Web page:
MEXICO CITY (AP) — Mexican officials on Sunday formally launched the process to extradite drug lord Joaquin "El Chapo" Guzman to the United States, starting what could be a lengthy road full of legal appeals and maneuvering.
Mexican drug lord Joaquin "El Chapo" Guzman is escorted by army soldiers in Mexico City, Friday, Jan. 8, 2016. The world's most wanted drug lord was recaptured by Mexican marines Friday, six months after he fled through a tunnel from a maximum security prison in a made-for-Hollywood escape that deeply embarrassed the government and strained ties with the United States. (AP Photo/Rebecca Blackwell)
Agents notified Guzman at the maximum-security Altiplano prison where he is being held following his dramatic recapture by Mexican security forces on Friday — six months after he escaped through a tunnel out of the same lockup, embarrassing the government of President Enrique Pena Nieto.
The Attorney General's Office said in a statement that Guzman was formally informed that he was wanted in the U.S. The notification was done by Mexican agents assigned to the international police agency Interpol, who served two arrest warrants to the drug lord. Guzman's defense now has three days to present arguments against extradition and 20 days to present supporting evidence, beyond the plethora of other appeals they have already started filing.
Guzman's powerful Sinaloa cartel smuggles multi-ton shipments of cocaine and marijuana as well as manufacturing and transporting methamphetamines and heroin, mostly to the U.S. He is wanted in various U.S. states and his July 11 escape — his second from a Mexican maximum security prison — strained ties between the countries.
Mexican officials have cautioned that the extradition process might take a while. Guzman's attorney Juan Pablo Badillo has said the defense has already filed six motions to challenge extradition requests.
On Saturday, a Mexican federal law enforcement official said the quickest Guzman could be extradited would be six months, but even that is not likely because lawyers will file appeals. He said that the appeals are usually turned down, but each one means a judge has to schedule a hearing.
"That can take weeks or months, and that delays the extradition," he said on condition of anonymity because he was not authorized to comment. "We've had cases that take six years."
Badillo has said that his client shouldn't be extradited to the U.S. because "our country must respect national sovereignty, the sovereignty of its institutions to impart justice."
Mexico's willingness to extradite Guzman is a sharp turnaround from the last time he was captured in 2014, when then-Attorney General Jesus Murillo Karam said the extradition would happen only after he finished his sentence in Mexico in "300 or 400 years."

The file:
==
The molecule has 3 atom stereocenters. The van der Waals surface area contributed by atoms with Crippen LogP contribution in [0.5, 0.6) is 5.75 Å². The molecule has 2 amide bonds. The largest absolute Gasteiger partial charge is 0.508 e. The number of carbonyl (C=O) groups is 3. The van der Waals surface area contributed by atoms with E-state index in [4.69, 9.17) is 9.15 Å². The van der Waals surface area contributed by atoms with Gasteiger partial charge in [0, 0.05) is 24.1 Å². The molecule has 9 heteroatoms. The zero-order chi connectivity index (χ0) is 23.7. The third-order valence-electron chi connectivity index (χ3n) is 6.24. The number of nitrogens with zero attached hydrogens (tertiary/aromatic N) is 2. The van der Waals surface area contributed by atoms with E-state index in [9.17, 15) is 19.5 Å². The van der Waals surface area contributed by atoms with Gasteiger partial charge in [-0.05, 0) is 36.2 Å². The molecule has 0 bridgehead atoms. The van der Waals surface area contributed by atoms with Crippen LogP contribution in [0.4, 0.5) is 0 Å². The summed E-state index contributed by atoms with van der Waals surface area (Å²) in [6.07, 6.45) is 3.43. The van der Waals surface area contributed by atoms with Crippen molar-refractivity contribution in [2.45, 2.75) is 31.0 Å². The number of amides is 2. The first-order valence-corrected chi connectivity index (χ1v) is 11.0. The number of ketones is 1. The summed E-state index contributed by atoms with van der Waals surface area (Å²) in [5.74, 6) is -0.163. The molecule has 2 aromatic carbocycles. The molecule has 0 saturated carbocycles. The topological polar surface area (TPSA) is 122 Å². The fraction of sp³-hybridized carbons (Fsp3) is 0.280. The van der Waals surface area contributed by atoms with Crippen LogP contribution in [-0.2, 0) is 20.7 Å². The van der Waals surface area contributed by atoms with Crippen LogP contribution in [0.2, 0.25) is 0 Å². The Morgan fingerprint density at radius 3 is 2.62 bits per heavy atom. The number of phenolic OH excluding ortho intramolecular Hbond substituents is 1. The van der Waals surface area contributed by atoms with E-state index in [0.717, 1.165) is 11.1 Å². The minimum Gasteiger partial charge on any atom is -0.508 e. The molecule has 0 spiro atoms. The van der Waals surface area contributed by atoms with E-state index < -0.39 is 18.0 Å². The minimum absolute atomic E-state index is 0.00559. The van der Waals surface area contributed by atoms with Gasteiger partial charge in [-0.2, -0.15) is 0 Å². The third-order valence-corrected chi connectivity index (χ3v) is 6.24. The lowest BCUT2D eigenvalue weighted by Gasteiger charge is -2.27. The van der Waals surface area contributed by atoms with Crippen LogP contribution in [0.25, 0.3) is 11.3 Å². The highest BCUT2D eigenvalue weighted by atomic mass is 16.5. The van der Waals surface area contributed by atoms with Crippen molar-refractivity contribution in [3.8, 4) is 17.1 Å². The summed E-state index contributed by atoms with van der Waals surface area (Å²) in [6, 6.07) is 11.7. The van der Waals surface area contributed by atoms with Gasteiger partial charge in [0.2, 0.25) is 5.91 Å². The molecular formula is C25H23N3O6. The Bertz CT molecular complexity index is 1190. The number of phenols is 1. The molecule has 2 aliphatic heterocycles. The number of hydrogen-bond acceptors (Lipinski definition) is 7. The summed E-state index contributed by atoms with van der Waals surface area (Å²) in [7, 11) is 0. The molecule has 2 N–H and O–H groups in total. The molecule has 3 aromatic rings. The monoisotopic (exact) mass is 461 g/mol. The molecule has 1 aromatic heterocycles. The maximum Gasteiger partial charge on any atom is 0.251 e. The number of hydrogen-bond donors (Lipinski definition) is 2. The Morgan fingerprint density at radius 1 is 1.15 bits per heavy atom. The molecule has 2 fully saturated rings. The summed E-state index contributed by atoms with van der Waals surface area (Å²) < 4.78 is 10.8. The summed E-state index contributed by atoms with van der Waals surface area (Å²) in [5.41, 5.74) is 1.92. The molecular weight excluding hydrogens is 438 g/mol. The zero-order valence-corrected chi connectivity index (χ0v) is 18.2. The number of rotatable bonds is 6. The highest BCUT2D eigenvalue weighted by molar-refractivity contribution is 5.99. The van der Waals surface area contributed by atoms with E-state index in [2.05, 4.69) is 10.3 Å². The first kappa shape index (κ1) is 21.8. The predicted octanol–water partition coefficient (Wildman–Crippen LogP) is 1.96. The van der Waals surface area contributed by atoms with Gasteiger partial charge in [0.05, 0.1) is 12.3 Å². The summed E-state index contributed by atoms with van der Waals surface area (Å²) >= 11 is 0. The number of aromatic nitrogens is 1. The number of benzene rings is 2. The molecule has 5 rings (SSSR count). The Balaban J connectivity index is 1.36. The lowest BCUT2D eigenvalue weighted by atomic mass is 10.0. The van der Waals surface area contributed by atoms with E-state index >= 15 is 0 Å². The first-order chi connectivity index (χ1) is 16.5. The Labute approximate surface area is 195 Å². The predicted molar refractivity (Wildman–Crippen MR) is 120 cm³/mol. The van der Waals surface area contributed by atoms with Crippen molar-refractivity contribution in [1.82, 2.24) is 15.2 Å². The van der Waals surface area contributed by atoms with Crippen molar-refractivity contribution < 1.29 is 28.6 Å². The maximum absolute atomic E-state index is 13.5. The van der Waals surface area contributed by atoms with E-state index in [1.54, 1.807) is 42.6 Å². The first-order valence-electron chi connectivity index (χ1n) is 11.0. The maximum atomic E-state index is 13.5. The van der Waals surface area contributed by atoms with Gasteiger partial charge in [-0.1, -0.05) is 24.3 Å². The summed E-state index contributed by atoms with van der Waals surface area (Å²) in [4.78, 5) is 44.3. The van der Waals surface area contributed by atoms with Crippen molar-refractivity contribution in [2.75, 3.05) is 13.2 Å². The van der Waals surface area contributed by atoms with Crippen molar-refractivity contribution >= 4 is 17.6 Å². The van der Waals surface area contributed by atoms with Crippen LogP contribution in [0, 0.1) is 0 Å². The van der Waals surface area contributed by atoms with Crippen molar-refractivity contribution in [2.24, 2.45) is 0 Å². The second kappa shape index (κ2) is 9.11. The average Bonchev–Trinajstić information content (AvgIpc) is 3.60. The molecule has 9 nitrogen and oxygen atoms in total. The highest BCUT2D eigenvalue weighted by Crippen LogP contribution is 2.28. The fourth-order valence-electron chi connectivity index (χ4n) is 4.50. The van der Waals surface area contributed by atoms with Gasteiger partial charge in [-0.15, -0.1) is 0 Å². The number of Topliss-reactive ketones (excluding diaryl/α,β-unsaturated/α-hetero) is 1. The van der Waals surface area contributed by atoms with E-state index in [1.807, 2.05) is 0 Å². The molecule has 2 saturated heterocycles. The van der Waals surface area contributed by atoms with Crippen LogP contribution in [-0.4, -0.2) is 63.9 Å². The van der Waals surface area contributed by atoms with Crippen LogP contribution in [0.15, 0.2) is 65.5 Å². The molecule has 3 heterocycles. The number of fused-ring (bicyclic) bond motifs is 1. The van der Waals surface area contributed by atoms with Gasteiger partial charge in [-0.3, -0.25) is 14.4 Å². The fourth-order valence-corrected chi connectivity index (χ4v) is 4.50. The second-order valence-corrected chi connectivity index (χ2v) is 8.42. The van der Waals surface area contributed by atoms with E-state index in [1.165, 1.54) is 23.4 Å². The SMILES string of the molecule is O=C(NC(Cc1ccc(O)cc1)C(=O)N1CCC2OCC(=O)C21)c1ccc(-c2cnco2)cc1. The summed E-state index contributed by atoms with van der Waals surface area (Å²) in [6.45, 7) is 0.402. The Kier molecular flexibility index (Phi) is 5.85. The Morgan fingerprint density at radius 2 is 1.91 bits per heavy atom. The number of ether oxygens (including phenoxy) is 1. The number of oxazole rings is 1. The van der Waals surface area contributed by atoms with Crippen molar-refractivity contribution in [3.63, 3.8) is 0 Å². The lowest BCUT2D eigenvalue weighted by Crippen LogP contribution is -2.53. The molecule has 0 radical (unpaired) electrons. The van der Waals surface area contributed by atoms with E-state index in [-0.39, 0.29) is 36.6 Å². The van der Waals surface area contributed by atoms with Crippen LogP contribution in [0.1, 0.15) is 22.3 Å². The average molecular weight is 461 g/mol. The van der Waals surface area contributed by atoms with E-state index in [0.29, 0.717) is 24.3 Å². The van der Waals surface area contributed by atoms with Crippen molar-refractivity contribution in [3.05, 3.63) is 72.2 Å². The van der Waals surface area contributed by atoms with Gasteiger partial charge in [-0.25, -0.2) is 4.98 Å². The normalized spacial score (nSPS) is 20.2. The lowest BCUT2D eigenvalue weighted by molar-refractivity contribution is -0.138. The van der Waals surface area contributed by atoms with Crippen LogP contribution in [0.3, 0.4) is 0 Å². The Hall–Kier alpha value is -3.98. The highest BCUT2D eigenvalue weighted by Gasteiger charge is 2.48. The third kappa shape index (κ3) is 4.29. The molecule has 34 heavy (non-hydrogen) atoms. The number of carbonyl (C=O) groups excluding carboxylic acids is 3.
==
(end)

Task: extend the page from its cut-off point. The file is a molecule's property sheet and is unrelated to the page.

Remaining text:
Guzman was re-apprehended after a shootout between gunmen and Mexican marines at the home in Los Mochis, a seaside city in Guzman's home state of Sinaloa. Five suspects were killed and six others arrested. One marine was injured.
Mexican authorities say actor Sean Penn's contacts with Guzman helped them track the fugitive down — even if he slipped away from an initial raid on the hideout where the Hollywood actor apparently met him.
Penn's article on Guzman was published late Saturday by Rolling Stone magazine, a day after the drug lord's recapture.
Penn wrote of elaborate security precautions, but also said that as he flew to Mexico on Oct 2 for the meeting, "I see no spying eyes, but I assume they are there."
He was apparently right.
A Mexican federal law enforcement official, speaking on condition of anonymity because he was not permitted to comment on the issue, told the Associated Press the Penn interview led authorities to Guzman in the area of Tamazula, a rural part of Durango state.
They raided Guzman's remote hideout a few days after the interview and narrowly missed capturing Guzman, whose July escape from Mexico's top security prison — though a mile-long (1.5-kilometer) tunnel — had embarrassed President Enrique Pena Nieto and made his capture a national priority.
Describing the capture, Attorney General Arely Gomez said that investigators had been aided in locating Guzman by documented contacts between his attorneys and "actors and producers" she said were interested in making a film about him, though she did not name them.
Two months after that close call, marines finally caught him in a residential neighborhood of Los Mochis, where they'd been monitoring a suspected safe house. Five people died in a gun battle as troops moved in.
In the interview, Guzman defends his work at the head of the world's biggest drug trafficking organization, one blamed for thousands of killings. When asked if he is to blame for high addiction rates, he responds: "No, that is false, because the day I don't exist, it's not going to decrease in any way at all. Drug trafficking? That's false."
Penn wrote that Guzman was interested in having a movie filmed on his life and wanted Mexican actress Kate del Castillo, who had portrayed a drug trafficker in a television series, involved in the project.
"He was interested in seeing the story of his life told on film, but would entrust its telling only to Kate," wrote Penn, who appears in a photo posted with the interview shaking hands with Guzman.
Penn's representatives have not commented on claims by Mexican officials.
Associated Press writer Christopher Sherman in Los Mochis, Mark Stevenson in Mexico City and Eric Tucker in Washington contributed to this report.